April 07, 2014 00:00 By The Straits Times Asia News N 3,270 Viewed
A lot has been shown up by the unusual disappearance of and search for Malaysia Airlines Flight MH370 over the past month. The International Air Travel Association is right to call for improvements, noting: "We cannot let another aircraft simply vanish.\
How can an array of radars and satellites deployed for various purposes be harnessed when an aircraft slips off civilian radar screens and automated signalling systems do not function for one reason or another?
Gaps also exist in certain areas, like the South China Sea, where technology is not being harnessed to scan the maritime domain for threats to “security, safety, the economy or the environment”, as the Centre for Strategic and International Studies noted.
Gaps at an international level include the glaring absence of a chain of command and specific protocols to direct multinational efforts linked to unprecedented aviation disasters – tracing the plane’s trajectory, pinpointing the crash location and racing to the spot. These are needed all the more when operating under very hostile natural conditions and when hidebound practices of certain national agencies hinder the smooth transnational flow of critical resources.
While it is gratifying to see a host of nations readily deploy vessels and aircraft to join the frantic search, inefficiencies and delays surfaced because of loose direction.
For example, Thailand took 10 days to give Malaysia potentially useful data captured by its military radar because it said an initial request for information had been too vague. Without agreed protocols, there is also a risk of a country embroiled in maritime boundary disputes taking an unwelcome lead in searches in order to strengthen its claim. It would be far better if a framework exists for military-to-military coordination when disasters strike and for mobilising all the information one can muster. Similar multinational cooperation is much needed for the in-flight tracking of civilian aircraft.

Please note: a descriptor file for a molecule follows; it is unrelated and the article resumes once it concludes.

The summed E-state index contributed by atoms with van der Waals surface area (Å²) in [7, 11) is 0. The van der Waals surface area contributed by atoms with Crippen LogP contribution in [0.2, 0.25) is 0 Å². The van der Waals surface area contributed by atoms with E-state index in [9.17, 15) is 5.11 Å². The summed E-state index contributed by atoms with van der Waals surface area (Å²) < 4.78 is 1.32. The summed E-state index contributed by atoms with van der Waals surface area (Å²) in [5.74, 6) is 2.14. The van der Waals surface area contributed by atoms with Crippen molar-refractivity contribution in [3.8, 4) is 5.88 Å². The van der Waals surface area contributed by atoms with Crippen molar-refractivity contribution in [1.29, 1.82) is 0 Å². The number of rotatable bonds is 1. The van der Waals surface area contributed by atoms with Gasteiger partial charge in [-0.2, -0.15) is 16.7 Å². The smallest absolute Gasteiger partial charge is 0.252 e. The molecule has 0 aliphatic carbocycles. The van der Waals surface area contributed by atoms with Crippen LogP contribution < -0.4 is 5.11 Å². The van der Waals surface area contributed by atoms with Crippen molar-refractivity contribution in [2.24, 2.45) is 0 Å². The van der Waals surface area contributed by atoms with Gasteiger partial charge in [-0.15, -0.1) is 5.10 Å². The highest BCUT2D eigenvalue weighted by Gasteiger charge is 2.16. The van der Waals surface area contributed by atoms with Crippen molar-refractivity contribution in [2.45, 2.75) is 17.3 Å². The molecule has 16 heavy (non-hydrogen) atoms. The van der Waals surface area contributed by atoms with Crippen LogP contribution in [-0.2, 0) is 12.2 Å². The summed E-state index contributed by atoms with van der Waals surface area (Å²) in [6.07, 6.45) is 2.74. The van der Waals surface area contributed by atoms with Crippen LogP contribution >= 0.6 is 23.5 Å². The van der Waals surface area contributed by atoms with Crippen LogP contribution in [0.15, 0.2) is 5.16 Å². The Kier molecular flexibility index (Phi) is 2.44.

In a renewed spirit of cooperation, mechanisms ought to be developed for improved communication among key decision-makers directing search, humanitarian and disaster relief efforts – both within a nation and with their counterparts elsewhere. This should cover communication of data to the public to avoid presenting information that is vague or contradicted by another set of officials. Such lapses needlessly add to the distress of the families of missing victims.
Importantly, all agreed procedures for disaster management cooperation should be practised regularly in the region if they are to be deemed credible and effective. No country can manage a bewildering set of cross-border events alone, nor should it be expected to.